Trial Proceedings

You have a First Amendment right to attend criminal trials, Richmond Newspapers, Inc. v. Virginia, 448 U.S. 555, 580(1980). This includes the preliminary hearing and the jury selection process. In addition, there is a strong presumption toward public trials under New York statutory law. N.Y. Jud. Law 4.
You may be denied access to the courtroom if a party seeking to close the hearing has an overriding interest that is likely to prejudiced and the closure is narrowly tailored to protect that interest. For example, the court may exclude you if the media’s presence will deprive the defendant of her right to a fair trial because media coverage will influence the jury.

If the trial court closes the proceeding, the closure must be no broader than necessary to protect the interest of the party asserting the need for closure. The court must consider reasonable alternatives to closing the proceeding, and it must make findings adequate to support the closure.

Grand Jury Proceedings

You will not be able to attend grand jury proceedings. These are proceedings in which the prosecutor presents evidence before a group of jurors who will determine if there is a sufficient basis to bring criminal charges against a person. Grand jury proceedings are held in secret and are not considered to be a part of the criminal trial process.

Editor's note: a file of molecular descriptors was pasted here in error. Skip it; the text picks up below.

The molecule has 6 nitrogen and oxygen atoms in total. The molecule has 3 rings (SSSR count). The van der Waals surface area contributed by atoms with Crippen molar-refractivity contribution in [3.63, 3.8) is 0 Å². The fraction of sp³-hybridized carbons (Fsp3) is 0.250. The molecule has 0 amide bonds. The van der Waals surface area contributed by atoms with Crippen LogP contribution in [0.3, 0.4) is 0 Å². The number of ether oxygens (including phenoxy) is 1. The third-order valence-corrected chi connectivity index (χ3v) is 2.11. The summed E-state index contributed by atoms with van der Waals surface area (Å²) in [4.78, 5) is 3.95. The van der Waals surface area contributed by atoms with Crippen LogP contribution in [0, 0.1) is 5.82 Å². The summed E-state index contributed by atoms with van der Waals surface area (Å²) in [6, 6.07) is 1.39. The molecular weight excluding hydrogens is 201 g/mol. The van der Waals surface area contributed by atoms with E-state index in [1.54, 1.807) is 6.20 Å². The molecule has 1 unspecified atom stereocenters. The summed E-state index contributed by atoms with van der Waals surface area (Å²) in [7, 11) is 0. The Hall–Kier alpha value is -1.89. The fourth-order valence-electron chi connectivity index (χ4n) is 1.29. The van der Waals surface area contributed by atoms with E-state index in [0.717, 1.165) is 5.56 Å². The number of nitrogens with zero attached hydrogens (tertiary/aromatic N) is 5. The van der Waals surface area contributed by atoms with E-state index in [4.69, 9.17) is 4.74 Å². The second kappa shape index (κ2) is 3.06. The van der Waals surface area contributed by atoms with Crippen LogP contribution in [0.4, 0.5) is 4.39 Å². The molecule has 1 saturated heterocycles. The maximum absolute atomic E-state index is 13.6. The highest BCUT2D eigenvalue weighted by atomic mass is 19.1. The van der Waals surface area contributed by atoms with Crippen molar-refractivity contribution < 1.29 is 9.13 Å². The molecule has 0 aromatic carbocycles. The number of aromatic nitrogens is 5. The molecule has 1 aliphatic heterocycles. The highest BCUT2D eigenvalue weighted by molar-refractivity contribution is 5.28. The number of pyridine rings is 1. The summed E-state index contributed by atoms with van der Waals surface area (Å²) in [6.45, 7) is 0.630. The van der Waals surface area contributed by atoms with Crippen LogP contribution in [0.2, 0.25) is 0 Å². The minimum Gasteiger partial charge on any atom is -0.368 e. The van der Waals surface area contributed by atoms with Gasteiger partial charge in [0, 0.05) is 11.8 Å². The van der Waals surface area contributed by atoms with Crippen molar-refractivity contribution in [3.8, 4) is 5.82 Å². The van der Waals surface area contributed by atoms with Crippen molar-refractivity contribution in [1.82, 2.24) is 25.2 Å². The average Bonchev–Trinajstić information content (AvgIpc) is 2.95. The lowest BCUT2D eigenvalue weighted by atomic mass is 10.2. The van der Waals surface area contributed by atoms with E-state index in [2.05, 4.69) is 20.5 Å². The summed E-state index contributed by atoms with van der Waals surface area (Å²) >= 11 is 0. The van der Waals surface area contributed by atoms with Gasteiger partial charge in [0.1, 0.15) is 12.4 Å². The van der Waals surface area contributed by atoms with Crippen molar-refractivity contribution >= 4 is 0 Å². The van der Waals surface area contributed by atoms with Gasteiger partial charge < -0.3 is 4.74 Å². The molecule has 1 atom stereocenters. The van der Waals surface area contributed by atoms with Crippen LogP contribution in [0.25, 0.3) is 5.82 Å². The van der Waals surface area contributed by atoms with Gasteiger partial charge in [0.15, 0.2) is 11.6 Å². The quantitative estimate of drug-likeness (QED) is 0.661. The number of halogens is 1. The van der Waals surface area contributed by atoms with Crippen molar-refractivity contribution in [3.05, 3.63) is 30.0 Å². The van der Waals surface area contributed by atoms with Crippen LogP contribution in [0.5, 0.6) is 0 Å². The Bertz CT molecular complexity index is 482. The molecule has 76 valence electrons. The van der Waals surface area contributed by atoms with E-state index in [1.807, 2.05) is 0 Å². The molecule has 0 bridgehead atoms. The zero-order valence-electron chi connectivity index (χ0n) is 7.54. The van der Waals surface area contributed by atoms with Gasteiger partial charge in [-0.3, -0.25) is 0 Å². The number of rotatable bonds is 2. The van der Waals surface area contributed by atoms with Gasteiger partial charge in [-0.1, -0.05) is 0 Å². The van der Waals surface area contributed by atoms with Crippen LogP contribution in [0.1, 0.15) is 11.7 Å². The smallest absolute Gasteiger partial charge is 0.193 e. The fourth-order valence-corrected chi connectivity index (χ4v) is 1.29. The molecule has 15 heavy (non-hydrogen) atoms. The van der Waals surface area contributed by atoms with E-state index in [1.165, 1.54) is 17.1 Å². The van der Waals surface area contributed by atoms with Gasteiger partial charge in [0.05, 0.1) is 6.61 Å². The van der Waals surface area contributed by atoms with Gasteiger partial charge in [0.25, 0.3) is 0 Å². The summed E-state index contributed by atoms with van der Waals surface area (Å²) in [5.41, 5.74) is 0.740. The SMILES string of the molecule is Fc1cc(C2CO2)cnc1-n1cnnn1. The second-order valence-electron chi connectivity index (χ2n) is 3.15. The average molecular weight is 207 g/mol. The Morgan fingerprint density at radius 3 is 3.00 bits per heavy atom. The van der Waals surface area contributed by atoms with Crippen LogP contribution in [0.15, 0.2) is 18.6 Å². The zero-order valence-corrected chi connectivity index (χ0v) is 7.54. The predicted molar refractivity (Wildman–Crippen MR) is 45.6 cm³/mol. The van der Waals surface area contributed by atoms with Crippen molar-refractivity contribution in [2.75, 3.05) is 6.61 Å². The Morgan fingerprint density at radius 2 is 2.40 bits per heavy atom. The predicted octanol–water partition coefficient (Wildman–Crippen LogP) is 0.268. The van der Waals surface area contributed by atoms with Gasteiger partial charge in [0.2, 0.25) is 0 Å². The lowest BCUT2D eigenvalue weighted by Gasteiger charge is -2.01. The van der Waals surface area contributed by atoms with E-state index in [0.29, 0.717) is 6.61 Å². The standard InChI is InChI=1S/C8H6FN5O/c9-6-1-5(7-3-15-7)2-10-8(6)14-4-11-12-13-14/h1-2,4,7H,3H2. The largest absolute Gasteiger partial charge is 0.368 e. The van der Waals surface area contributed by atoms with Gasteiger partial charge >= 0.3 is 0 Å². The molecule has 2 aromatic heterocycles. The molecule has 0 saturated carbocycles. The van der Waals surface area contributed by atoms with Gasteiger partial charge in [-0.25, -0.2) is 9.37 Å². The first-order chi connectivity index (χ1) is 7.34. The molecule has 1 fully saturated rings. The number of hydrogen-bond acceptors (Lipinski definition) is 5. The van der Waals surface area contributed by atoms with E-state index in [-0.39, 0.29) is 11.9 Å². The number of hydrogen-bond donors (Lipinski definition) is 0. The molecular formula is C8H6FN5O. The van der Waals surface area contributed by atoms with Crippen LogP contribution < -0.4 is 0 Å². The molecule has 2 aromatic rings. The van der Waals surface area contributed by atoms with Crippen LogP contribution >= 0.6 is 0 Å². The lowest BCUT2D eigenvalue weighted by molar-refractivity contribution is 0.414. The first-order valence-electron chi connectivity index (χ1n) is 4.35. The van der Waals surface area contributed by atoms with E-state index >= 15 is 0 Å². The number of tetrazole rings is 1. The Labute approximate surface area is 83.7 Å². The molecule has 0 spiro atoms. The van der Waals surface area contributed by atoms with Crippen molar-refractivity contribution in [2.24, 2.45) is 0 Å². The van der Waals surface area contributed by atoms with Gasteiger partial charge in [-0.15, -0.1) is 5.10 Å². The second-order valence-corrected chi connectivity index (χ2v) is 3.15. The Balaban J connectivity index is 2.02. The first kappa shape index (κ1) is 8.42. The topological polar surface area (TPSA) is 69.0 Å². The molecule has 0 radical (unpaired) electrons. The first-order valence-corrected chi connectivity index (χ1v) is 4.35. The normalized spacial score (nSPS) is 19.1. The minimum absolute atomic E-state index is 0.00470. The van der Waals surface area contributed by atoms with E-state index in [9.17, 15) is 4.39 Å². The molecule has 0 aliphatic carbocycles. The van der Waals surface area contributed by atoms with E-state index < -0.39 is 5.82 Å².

Other Proceedings and Conferences

You will not be able to access a few other hearings that have traditionally been closed to the public. These include “side-bar” or “in-chambers” conferences between the lawyers and the judge, and plea-bargaining sessions between the prosecutor and the defendant.

When someone is arrested in New York, the law requires that the arrested person be brought before a judge for arraignment within 24 hours of arrest absent good cause. At the arraignment, the judge will decide whether to release the defendant while the case is pending, or to keep the defendant in jail until the case is resolved.

The judge can decide to release a defendant on his or her own recognizance – in other words, a defendant’s promise to return to court on the date set by the court. Alternatively, the judge could set an amount of bail to ensure the defendant’s return. The amount of bail set will depend on a combination of several different factors, including, among other things: the nature of the charges, a defendant’s prior criminal record, history of failing to appear in court, current address, employment, and ties to the community.

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